Posted by: Kristen Hicks | August 8, 2011

Learning Search Engine Optimization

Over the past couple of months I’ve been hard at work researching as much as I can about Search Engine Optimization.  There’s a wealth of resources available to help a person learn this skill, many of which are free.

Based on my experience, the best places to start are with Google’s Search Engine Optimization Starter Guide and the Beginner’s Guide to SEO from SEOmoz.  The guide from SEOmoz in particular is very in depth and gives a lot of tips, as well as tools for performing search engine optimization and references to resources for further and more in depth research into the particulars.

Some of the initial tips I’ve learned are:

  • One of the most important tools for search engine optimization is an understanding of keyword quality.  Google’s Keyword Tool is extremely valuable for understanding what types of terms people are searching for in your industry and how competitive those terms are, so you can determine the best keywords to target and design your website accordingly.  SEOmoz also provides a Keyword Difficulty tool to help you identify the phrases likely to be too competitive to be worth trying to target for a smaller business.
  • Use your title and description meta tags well. Making sure the primary keywords you want to target are represented in your webpage’s title tags is one of the first steps to strengthening a page for SEO.  The meta description tag, while not playing a direct role in how likely your page is to rank high in search results, can play an important role in how likely users are to visit your page once they see it listed.
  • Avoid displaying important information within images, flash animation, java or videos. Often the flashier visual touches on a website are overlooked entirely by the search engine crawlers.
  • Make your website easy to navigate–this is important for human users and search engine crawlers. Make sure none of your pages are hard to find and the most important ones are linked to from many, if not all, of your other pages.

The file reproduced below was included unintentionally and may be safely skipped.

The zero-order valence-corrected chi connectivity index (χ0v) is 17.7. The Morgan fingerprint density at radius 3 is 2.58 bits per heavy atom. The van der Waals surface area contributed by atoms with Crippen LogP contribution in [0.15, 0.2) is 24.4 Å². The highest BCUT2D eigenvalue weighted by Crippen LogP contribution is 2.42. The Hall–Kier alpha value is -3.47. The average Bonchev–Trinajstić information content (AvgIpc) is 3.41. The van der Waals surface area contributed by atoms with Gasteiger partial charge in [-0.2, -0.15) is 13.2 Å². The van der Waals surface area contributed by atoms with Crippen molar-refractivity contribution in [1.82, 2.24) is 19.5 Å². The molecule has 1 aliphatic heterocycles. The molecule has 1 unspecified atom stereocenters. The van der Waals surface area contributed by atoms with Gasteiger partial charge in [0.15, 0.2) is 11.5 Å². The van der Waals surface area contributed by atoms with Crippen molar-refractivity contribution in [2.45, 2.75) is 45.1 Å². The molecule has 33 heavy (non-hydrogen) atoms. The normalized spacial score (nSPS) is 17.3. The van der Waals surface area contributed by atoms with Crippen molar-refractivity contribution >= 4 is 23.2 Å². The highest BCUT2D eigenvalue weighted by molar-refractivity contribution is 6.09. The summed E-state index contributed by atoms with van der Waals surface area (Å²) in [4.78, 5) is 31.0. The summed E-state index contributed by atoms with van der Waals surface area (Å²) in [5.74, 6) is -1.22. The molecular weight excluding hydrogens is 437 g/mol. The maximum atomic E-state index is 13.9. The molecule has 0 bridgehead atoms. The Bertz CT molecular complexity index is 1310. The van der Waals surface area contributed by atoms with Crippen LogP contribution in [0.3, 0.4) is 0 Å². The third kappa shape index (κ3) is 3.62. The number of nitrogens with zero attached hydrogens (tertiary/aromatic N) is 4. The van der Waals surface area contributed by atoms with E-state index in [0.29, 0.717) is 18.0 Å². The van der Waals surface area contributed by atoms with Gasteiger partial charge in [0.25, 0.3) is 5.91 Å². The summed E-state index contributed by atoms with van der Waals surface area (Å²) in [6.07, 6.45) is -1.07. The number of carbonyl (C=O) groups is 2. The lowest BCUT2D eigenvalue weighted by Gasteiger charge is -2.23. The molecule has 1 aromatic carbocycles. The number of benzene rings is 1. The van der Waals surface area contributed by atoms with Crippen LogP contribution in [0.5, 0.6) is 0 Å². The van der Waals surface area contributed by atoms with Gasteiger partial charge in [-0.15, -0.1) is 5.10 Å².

• For a small business, avoid targeting general search terms as you’re likely to be outranked by larger businesses with more resources and brand recognition.  Using geographic targeting or a focus on specific product offerings in your keyword choices can lead to better results.
  • Make sure the copy on your website includes the most important keywords you want to target–but not to the point that the writing becomes awkward or stilted. The usability and consumer appeal of your website must not be lost in your efforts to get in noticed by search engines. In fact, having a well designed website with useful content that people like is one of the most important ways to encourage others to link to you, which is one of the main things search engines look at in determining page rank.
  • Learn html, at least at a basic level. You can’t make the necessary changes to a webpage if you don’t know the basic structure of the language with which webpages are built.  I was completely intimidated by the idea of learning html up until I started to do and and learned, it’s really not all that difficult. This website’s been the main one I’ve turned to, but this one and this one were also recommended to me as good resources for beginners.

There’s much more to it than what I’ve included here, but these seem some of the most important lessons for someone starting out to pick up.  There are lots of blogs and websites with regular pieces about tips and tools for good SEO, SEOmoz and Search Engine Land seem like two of the most established with regular updates.  Google also has their own blog with some information.

It seems that most SEO consultants regard each other as more of a community than competitors, which leads to many of those with experience offering up their expertise to anyone willing to seek it out.  This means there are ample resources for increasing your knowledge and expanding your skill set in this industry.

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